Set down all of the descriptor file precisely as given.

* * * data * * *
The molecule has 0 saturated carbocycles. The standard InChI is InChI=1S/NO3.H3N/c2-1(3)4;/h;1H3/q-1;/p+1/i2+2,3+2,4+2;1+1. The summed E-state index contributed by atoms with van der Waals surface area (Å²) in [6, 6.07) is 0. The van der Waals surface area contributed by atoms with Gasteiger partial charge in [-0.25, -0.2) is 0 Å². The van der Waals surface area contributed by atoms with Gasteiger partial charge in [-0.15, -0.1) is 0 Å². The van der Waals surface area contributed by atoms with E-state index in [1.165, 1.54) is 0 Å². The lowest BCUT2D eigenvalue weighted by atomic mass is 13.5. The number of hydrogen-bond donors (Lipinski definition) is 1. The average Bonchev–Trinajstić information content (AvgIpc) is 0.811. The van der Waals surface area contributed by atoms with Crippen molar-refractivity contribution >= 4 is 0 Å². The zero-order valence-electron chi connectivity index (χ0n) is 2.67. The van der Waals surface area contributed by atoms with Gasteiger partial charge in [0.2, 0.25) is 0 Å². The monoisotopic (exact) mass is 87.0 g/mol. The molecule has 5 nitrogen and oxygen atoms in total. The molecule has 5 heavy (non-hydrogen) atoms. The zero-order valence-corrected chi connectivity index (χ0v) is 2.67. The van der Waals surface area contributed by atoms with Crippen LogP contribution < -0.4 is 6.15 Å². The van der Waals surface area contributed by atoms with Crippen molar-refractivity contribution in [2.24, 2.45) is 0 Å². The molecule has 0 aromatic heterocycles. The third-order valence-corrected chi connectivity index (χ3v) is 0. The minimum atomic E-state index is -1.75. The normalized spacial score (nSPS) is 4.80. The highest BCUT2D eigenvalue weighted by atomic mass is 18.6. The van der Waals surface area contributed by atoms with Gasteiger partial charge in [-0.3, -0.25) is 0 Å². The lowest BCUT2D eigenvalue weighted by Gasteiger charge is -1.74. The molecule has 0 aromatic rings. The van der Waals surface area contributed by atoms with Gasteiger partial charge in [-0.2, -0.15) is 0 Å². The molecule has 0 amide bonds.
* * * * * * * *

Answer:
The molecule has 0 saturated carbocycles. The standard InChI is InChI=1S/NO3.H3N/c2-1(3)4;/h;1H3/q-1;/p+1/i2+2,3+2,4+2;1+1. The summed E-state index contributed by atoms with van der Waals surface area (Å²) in [6, 6.07) is 0. The van der Waals surface area contributed by atoms with Gasteiger partial charge in [-0.25, -0.2) is 0 Å². The van der Waals surface area contributed by atoms with Gasteiger partial charge in [-0.15, -0.1) is 0 Å². The van der Waals surface area contributed by atoms with E-state index in [1.165, 1.54) is 0 Å². The lowest BCUT2D eigenvalue weighted by atomic mass is 13.5. The number of hydrogen-bond donors (Lipinski definition) is 1. The average Bonchev–Trinajstić information content (AvgIpc) is 0.811. The van der Waals surface area contributed by atoms with Crippen molar-refractivity contribution >= 4 is 0 Å². The zero-order valence-electron chi connectivity index (χ0n) is 2.67. The van der Waals surface area contributed by atoms with Gasteiger partial charge in [0.2, 0.25) is 0 Å². The monoisotopic (exact) mass is 87.0 g/mol. The molecule has 5 nitrogen and oxygen atoms in total. The molecule has 5 heavy (non-hydrogen) atoms. The zero-order valence-corrected chi connectivity index (χ0v) is 2.67. The van der Waals surface area contributed by atoms with Crippen LogP contribution < -0.4 is 6.15 Å². The van der Waals surface area contributed by atoms with Crippen molar-refractivity contribution in [2.24, 2.45) is 0 Å². The molecule has 0 aromatic heterocycles. The third-order valence-corrected chi connectivity index (χ3v) is 0. The minimum atomic E-state index is -1.75. The normalized spacial score (nSPS) is 4.80. The highest BCUT2D eigenvalue weighted by atomic mass is 18.6. The van der Waals surface area contributed by atoms with Gasteiger partial charge in [-0.3, -0.25) is 0 Å². The lowest BCUT2D eigenvalue weighted by Gasteiger charge is -1.74. The molecule has 0 aromatic rings. The van der Waals surface area contributed by atoms with Gasteiger partial charge in [-0.2, -0.15) is 0 Å². The molecule has 0 amide bonds.